In the military, there is this thing called the Mission Essential Task List, or METL. It is, exactly as it sounds, a list of everything that needs to be done — or be able to be done — in order for the unit or individual to accomplish their mission. The concept, though no doubt much more doctrinalized now, is not new.
The Bugei Jūhappan, or “Eighteen Warrior Arts,” is a flexible list of tactics and techniques used by the Samruai warrior class of Tokugawa-era Japan, and it roughly corresponds to the modern METL. I say flexible, here, because as you can see below, the list contains more than 18 disciplines. And the core disciplines changed with the school, domain, or individual warrior. The exact list varies by source, and is based on earlier Chinese concepts and traditions.
These arts (or tactics/techniques/procedures; TTPs) are essentially divided by a specific weapon or activity. Each of these gave rise to individual schools, styles, or ryūha. Though, several schools both past and present, include some, many, or most of these arts in their curriculum. In my experience, it is a comparatively rare thing to find a traditional school that limits itself to exclusively one. And in those rare cases, it is usually because a member of a school eventually splintered off from the parent ryūha, and sought to teach one particular art.
Throughout the various schools, each approaches each art differently, thus the different schools and philosophies that have developed over the centuries. And (also in my experience) in the examples of a school teaching multiple arts, there is generally a unified approach to every art. For example, an empty handed stance or posture may be identical, or only somewhat altered, from that of a sword stance, or spear stance. In that way, each combat technique is much easier to digest when training. Though, this is also not always the case.
As some of these arts have come to us in the modern era, the dying out of other schools has led to specific ryūha now influencing a specific art. For example, Yabusame (mounted archery) has many fewer extant ryūha than say Jūjutsu (hand-to-hand combat, grappling). Therefore, the remaining schools that do teach mounted archery maintain the only living examples of that art. As such, our current understanding of the various historical approaches and philosophies is now very limited.
(It’s another conversation altogether to discuss *why* unarmed combat may have continued to flourish down through the centuries, while mounted archery has waned. Indeed, there are many examples of derivative arts that have developed *from* Jūjutsu, with their own added modern approaches.)
I would also like to be clear that this list in no way completes the catalogue of skills that were known to Medieval Japanese warriors. There are a significant number of weapons not listed, uncommon as they may have been. And there are many sub-divided skills within the arts listed. An example of a skill that was certainly prevalent, though is not listed, is Tenmon/Chimon (analyzing and exploiting weather and terrain).
These are things that a “fully trained” Samurai would have had to have had some education and experience in. There were, here and there, actual Samurai schoolhouses that were sponsored by various Daimyo (lords), within which Samurai of that particular realm would study and train some or all of these arts. It’s also worth noting here that *mastery* of any of these takes years. And I can’t think of anyone off the top of my head who had mastered any 18 on this list. Though, based on some schools teaching most of them, I’d say there have been plenty of people around who were capable enough in most of them…if not masters.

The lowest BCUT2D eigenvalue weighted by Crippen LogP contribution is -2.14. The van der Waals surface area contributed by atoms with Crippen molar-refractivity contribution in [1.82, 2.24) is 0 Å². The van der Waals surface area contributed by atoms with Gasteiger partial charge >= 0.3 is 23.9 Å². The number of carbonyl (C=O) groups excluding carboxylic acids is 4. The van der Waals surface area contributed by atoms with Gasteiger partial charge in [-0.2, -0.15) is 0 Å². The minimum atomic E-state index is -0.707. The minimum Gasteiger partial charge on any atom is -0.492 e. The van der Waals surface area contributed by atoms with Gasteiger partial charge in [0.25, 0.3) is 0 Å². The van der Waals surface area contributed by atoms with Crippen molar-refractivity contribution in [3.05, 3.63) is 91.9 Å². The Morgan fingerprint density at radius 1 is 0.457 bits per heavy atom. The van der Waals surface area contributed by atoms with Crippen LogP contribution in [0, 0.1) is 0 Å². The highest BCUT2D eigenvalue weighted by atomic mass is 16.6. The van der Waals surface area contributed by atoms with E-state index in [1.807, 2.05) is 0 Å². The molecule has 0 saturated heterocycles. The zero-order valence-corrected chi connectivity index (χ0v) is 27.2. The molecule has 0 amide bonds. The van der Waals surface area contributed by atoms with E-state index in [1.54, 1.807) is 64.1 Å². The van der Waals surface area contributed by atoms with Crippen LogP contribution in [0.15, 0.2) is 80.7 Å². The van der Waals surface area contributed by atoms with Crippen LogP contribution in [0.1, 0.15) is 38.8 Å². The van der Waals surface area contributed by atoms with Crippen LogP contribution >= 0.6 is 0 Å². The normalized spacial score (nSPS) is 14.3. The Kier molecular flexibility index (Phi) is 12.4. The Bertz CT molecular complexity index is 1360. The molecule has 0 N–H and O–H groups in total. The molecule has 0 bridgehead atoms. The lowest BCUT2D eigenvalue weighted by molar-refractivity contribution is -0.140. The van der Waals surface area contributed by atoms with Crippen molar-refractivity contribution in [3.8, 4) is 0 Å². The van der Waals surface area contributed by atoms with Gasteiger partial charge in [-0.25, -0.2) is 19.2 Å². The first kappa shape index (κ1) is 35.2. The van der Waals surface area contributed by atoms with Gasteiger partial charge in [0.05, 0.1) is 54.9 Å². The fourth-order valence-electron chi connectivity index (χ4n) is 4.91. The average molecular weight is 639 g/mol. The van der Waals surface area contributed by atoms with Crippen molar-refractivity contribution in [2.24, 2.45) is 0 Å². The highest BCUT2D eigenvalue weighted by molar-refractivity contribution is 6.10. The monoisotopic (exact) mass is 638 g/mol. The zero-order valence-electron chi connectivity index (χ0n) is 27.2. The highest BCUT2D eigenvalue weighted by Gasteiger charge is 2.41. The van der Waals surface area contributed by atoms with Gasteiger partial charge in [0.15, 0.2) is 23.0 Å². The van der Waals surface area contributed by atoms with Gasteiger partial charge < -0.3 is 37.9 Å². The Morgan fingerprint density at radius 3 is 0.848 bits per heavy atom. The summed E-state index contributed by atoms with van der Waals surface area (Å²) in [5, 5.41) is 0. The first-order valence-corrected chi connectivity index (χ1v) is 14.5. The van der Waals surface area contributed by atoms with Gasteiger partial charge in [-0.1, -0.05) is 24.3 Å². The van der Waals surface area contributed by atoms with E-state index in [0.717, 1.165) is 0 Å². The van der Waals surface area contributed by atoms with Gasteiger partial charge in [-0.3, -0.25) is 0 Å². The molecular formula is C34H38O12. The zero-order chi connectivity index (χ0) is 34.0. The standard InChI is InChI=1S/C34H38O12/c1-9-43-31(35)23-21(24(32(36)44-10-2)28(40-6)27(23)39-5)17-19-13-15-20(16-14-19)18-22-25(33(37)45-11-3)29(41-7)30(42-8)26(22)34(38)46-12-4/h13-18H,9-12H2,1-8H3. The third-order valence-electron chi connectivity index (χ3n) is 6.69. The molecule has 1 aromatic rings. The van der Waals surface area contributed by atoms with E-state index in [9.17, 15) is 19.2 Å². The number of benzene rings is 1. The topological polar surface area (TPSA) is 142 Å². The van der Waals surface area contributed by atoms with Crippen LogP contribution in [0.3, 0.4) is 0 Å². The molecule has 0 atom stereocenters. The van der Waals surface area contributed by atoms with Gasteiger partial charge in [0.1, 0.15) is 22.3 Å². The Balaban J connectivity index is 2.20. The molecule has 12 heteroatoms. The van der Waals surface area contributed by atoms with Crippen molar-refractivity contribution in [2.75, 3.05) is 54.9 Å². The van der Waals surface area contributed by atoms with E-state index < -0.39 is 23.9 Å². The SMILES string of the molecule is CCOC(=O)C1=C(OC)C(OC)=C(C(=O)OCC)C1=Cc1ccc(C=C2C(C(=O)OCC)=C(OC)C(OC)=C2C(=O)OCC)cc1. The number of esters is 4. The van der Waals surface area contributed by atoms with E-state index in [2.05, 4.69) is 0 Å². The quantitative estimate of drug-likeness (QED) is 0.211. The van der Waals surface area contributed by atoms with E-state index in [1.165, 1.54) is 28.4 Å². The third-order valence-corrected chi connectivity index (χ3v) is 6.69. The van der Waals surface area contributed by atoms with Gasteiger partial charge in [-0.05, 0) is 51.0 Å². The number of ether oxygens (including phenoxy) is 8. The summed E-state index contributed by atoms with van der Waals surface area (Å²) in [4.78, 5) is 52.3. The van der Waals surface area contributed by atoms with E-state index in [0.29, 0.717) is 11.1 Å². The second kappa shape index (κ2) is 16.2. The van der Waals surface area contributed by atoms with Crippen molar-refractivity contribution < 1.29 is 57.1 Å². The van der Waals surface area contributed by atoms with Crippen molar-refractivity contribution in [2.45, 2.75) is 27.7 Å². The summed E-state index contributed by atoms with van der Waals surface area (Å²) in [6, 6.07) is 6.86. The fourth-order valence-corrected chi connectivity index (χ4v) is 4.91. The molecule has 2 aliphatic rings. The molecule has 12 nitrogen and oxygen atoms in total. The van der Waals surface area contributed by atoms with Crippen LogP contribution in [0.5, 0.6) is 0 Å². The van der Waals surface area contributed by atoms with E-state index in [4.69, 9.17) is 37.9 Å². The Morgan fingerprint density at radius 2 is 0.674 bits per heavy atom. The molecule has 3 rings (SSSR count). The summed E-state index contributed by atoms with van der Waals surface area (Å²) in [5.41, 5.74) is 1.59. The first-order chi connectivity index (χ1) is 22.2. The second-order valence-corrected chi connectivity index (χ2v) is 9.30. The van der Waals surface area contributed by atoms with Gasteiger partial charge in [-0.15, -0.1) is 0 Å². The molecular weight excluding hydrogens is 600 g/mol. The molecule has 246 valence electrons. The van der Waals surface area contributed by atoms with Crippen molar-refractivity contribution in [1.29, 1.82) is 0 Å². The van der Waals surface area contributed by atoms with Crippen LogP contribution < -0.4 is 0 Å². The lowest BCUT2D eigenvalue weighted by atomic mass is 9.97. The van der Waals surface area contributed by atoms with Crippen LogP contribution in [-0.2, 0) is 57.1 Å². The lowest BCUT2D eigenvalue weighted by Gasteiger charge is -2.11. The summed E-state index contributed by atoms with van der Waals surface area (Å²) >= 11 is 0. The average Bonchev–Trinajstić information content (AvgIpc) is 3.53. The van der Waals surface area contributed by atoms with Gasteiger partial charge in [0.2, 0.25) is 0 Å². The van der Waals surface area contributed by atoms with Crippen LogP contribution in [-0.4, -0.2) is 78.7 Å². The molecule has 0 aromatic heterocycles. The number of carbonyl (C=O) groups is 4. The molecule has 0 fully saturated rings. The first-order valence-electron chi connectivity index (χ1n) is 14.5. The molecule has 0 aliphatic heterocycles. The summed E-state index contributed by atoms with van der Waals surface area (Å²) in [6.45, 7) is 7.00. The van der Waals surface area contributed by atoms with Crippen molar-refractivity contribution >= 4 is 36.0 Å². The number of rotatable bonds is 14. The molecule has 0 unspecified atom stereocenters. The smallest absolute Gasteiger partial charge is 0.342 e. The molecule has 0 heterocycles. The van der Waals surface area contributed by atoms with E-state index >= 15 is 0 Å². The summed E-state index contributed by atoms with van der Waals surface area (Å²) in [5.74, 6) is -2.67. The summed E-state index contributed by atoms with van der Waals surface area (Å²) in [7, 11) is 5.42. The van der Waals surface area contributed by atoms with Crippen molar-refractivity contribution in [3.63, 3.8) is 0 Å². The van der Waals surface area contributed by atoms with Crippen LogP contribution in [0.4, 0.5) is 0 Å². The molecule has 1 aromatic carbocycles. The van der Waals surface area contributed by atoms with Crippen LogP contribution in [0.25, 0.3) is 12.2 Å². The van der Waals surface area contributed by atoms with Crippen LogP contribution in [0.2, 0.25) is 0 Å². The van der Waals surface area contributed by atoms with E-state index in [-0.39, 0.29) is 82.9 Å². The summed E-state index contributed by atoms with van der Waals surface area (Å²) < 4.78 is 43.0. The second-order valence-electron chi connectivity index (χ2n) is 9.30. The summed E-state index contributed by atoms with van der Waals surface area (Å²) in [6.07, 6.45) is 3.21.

- Bajutsu – horsemanship (in and out of combat)
- Bōjutsu – short staff tactics and techniques
- Chikujōjutsu – fortification and seiging
- Hojōjutsu – rope and tying tactics and techniques (other modern…uh…applications)
- Hōjutsu – firearms tactics and techniques (mostly concerned with firing; actual tactics as we would define them had not been developed)
- Iaijutsu – sword [quick] drawing
- Jūjutsu – unarmed combat (dominantly, though not exclusively, grappling)
- Juttejutsu – baton tactics and techniques
- Kenjutsu – swordsmanship
- Kusarigamajutsu – chain and sickle tactics and techniques
- Kyūjutsu – archery (at one time considered the highest war art)
- Naginatajutsu – Japanese polearm tactics and techniques
- Ninjutsu – espionage (among other things)
- Shurikenjutsu – small thrown weapons tactics and techniques (typically spikes, not stars)
- Sōjutsu – spearmanship
- Suieijutsu – swimming and waterborne tactics and techniques (some schools specialized in specific types of water)
- Tantōjutsu – knife tactics and techniques
- Yabusame – mounted achery tactics and techniques
- Yadomejutsu – arrow deflection
- Yawara – wrestling (very related to Jūjutsu)
Modern note. Imagine getting your Expert Marksmanship Badge in Basic Combat Training (a trick that takes you about two weeks). Then imagine being told that in order to become fully licensed — fully expert — you’d need another approximately 10 years. That would be the equivalent of what these guys faced.
I’ve trained certain specific arts hours a day, every single day for multiple years. Tested as needed, and have achieved what you’d call a “black belt”…which is roughly equivalent to having graduated high school. Mastery is getting your PhD. And although you don’t need a PhD in Katana to cut someone and not die yourself, if you want to *understand* the Katana…you keep training. And not all of the Samurai intended to reach that level of understanding. Most of them just showed up to work everyday and did whatever they were supposed to do, met the standard.
But some…some of them absolutely aimed to transcend.
Seek not to follow in the footsteps of the masters. Instead, seek what they sought.
It’s good to be back.
– Theo –